It is our opinion that you should not use Internet Explorer for general browsing on the Internet. There will be cases where you will need to use it to access some non-standards compliant websites, but it is better to be using anything else in the meantime because of the historically high number of security vulnerabilities associated with this browser. It is our recommendation that you use Firefox or Google Chrome for your normal/default browser.
The #1 method of breaching security is through Social Engineering – tricking people into doing something they otherwise know they normally shouldn’t do. The human factor is by far the easiest way to break security. One of the biggest reasons for this is because it is very easy for humans to become complacent. To combat this, you must be ever vigilant to analyze everything you do while you’re at your computer: Verify links before you click on them, validate senders before you open attachments, and be very prejudiced about the software you allow to be installed on your computer.
When you receive an email or are about to click a link in a browser, always compare the URL shown in the browser’s lower status bar with what is displayed by the link. If there is any difference in the domain name, use extreme caution. Typically, the best practice is to copy the link provided and paste it into the address bar yourself and review the contents before you visit the URL. You’ll want to be very wary of URLs within URLs, obfuscated domain names, parts of the URL that contain .exe or .com, etc.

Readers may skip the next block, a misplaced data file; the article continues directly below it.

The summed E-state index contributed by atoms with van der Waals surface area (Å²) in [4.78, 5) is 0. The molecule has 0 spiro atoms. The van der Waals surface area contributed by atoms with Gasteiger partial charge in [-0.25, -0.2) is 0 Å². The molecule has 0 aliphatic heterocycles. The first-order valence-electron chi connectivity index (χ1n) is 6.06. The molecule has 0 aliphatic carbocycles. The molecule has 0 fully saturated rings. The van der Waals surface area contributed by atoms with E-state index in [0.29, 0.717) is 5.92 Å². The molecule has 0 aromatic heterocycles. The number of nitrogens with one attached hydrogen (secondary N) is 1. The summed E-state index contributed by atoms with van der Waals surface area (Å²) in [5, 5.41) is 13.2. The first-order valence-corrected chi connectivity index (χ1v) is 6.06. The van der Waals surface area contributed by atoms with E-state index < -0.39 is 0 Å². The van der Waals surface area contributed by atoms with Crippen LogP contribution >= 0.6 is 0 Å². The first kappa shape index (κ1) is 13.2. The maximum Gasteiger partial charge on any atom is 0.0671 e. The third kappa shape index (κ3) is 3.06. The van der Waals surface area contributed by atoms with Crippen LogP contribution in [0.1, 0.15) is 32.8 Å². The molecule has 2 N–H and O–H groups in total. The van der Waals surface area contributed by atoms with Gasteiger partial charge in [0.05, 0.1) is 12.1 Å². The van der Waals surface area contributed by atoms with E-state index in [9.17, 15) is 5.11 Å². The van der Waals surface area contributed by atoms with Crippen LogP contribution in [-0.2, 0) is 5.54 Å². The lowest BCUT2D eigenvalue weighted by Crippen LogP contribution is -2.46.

SSL is a protocol used to securely send information to another computer (usually through your browser). You can identify it is being used when you see a URL that begins with “https”. If a URL begins with “https” then it is going to be using a cryptographically secure connection that may or may not contain sensitive information such as accounts and passwords. It is important to always try to use “https” connections when possible, especially when confidential information may be transferred.
On Wallet Security, we discussed how it is important to keep unique passwords for each resource you access and showed you tools you can use to help manage those passwords. But it can be quite cumbersome when you’re dealing with many of those resources on a frequent basis – unlocking the password store, copying a password, pasting it, etc.
Your browser probably has a relatively secure password store already built in that has the added functionality of being able to identify which password you need for a given resource/website. First, and most importantly, make sure you’re following our initial advice of maintaining strong password protected accounts for each person using your computer. Then, create random, unique passwords for each site you visit and allow your browser to remember those usernames and passwords for you. When you visit those sites later and need to login, your browser will most likely auto fill in the credentials you need to login and you’re on your way.